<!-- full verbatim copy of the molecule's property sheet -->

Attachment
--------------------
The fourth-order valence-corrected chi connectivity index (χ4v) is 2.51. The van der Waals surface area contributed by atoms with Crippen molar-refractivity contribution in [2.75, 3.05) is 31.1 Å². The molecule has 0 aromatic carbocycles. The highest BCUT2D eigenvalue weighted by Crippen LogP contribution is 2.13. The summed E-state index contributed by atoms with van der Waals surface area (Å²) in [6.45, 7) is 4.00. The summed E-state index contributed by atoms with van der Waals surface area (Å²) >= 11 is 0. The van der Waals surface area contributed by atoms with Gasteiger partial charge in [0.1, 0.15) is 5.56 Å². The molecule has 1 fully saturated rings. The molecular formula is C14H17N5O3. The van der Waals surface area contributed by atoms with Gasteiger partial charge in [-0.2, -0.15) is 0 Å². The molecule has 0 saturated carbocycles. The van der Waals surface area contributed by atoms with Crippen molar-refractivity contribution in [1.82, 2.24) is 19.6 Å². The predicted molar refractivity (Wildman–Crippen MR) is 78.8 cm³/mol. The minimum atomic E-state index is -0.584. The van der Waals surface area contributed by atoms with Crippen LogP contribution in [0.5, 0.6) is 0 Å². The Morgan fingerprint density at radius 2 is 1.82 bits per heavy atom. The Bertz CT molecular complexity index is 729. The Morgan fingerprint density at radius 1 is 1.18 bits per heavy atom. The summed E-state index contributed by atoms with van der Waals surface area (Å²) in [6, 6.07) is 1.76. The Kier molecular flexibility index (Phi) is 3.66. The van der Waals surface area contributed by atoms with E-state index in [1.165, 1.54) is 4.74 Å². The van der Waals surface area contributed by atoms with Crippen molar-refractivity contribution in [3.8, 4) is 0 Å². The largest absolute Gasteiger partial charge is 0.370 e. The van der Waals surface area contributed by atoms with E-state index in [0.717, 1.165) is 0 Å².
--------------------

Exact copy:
The fourth-order valence-corrected chi connectivity index (χ4v) is 2.51. The van der Waals surface area contributed by atoms with Crippen molar-refractivity contribution in [2.75, 3.05) is 31.1 Å². The molecule has 0 aromatic carbocycles. The highest BCUT2D eigenvalue weighted by Crippen LogP contribution is 2.13. The summed E-state index contributed by atoms with van der Waals surface area (Å²) in [6.45, 7) is 4.00. The summed E-state index contributed by atoms with van der Waals surface area (Å²) >= 11 is 0. The van der Waals surface area contributed by atoms with Gasteiger partial charge in [0.1, 0.15) is 5.56 Å². The molecule has 1 fully saturated rings. The molecular formula is C14H17N5O3. The van der Waals surface area contributed by atoms with Gasteiger partial charge in [-0.2, -0.15) is 0 Å². The molecule has 0 saturated carbocycles. The van der Waals surface area contributed by atoms with Crippen molar-refractivity contribution in [1.82, 2.24) is 19.6 Å². The predicted molar refractivity (Wildman–Crippen MR) is 78.8 cm³/mol. The minimum atomic E-state index is -0.584. The van der Waals surface area contributed by atoms with Crippen LogP contribution in [0.5, 0.6) is 0 Å². The Morgan fingerprint density at radius 2 is 1.82 bits per heavy atom. The Bertz CT molecular complexity index is 729. The Morgan fingerprint density at radius 1 is 1.18 bits per heavy atom. The summed E-state index contributed by atoms with van der Waals surface area (Å²) in [6, 6.07) is 1.76. The Kier molecular flexibility index (Phi) is 3.66. The van der Waals surface area contributed by atoms with E-state index in [1.165, 1.54) is 4.74 Å². The van der Waals surface area contributed by atoms with Crippen molar-refractivity contribution in [3.8, 4) is 0 Å². The largest absolute Gasteiger partial charge is 0.370 e. The van der Waals surface area contributed by atoms with E-state index in [0.717, 1.165) is 0 Å².